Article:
Kraig Roozeboom, PhD
3709 Throckmorton PSC
1712 Claflin St
Manhattan, KS 66506
Kraig Roozeboom grew up on a diversified crop and livestock farm near Pella, Iowa where he spent many of his summers “walking beans” and putting up hay in small square bales. His father installed several terraces on their rolling farm ground and was an early adopter of no-till crop production in the area. Kraig has had an interest in conservation and stewardship of natural resources ever since, especially in the context of crop production systems.
After obtaining a B.A. in Agriculture and Agribusiness from Dordt College in Sioux Center, Iowa, he spent five years as a research associate working in forage research at Iowa State University while pursuing his M.S. degree. In 1990 he came to K-State and served as the coordinator of the Kansas Crop Performance Tests for 16 years where he learned a great deal about Kansas crop production in the wide range of environments and cropping systems across the state.
After earning his Ph.D. in 2006, he served as Agronomy Extension Specialist in Crop Production and Cropping Systems until September of 2012, specializing in row crops, no-till cropping systems, and alternative crops to increase cropping system diversity.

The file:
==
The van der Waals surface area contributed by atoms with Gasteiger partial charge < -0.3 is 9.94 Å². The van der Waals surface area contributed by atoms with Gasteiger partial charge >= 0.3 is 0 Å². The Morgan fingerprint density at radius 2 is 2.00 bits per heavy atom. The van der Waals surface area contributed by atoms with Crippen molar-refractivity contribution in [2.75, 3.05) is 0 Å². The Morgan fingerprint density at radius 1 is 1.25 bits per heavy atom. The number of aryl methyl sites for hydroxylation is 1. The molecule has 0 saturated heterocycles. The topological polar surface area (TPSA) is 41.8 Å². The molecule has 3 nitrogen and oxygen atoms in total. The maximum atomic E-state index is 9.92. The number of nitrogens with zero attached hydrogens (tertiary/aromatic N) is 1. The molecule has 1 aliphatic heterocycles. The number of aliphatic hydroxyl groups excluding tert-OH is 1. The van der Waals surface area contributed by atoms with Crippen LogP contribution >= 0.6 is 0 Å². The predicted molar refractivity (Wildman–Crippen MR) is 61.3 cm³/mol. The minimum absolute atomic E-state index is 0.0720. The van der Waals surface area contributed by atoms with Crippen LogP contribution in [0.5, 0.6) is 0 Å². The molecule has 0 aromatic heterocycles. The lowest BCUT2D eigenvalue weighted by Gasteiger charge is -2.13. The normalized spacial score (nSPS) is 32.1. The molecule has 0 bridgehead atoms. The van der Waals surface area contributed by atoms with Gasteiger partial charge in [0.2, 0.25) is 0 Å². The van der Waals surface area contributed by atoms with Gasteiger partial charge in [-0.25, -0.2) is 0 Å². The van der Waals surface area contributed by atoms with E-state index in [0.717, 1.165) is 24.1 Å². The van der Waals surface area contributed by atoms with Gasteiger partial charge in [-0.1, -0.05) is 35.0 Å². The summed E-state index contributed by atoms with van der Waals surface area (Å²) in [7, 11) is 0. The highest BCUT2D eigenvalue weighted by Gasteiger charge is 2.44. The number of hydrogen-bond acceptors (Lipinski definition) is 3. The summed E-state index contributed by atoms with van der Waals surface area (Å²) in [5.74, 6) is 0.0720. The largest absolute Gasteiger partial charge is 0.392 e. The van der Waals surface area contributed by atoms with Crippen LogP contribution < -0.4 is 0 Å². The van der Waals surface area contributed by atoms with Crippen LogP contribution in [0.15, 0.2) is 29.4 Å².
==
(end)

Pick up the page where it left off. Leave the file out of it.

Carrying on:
In September of 2012 he transitioned into a research and teaching position with a similar emphasis in cropping systems. Additional areas of research include optimizing grain sorghum production practices, biofuel cropping systems, and alternative crops. He teaches Cropping Systems, a course for upper level undergraduate and graduate students as well as Crop Growth and Development, a core course in the Crop Production and Consulting option in Agronomy.
Dr. Roozeboom’s research program is focused on production systems for corn, sorghum, soybean, summer annual forages and other crops that balance sustainability and profitability. A major emphasis is exploring ways to optimize no-till cropping systems by evaluating crop sequences and rotations and increasing crop diversity via new crops and cover crops. Exploring cropping systems that maximize water use efficiency is another area of emphasis. He is also interested in field and statistical techniques to improve data quality and mean separation.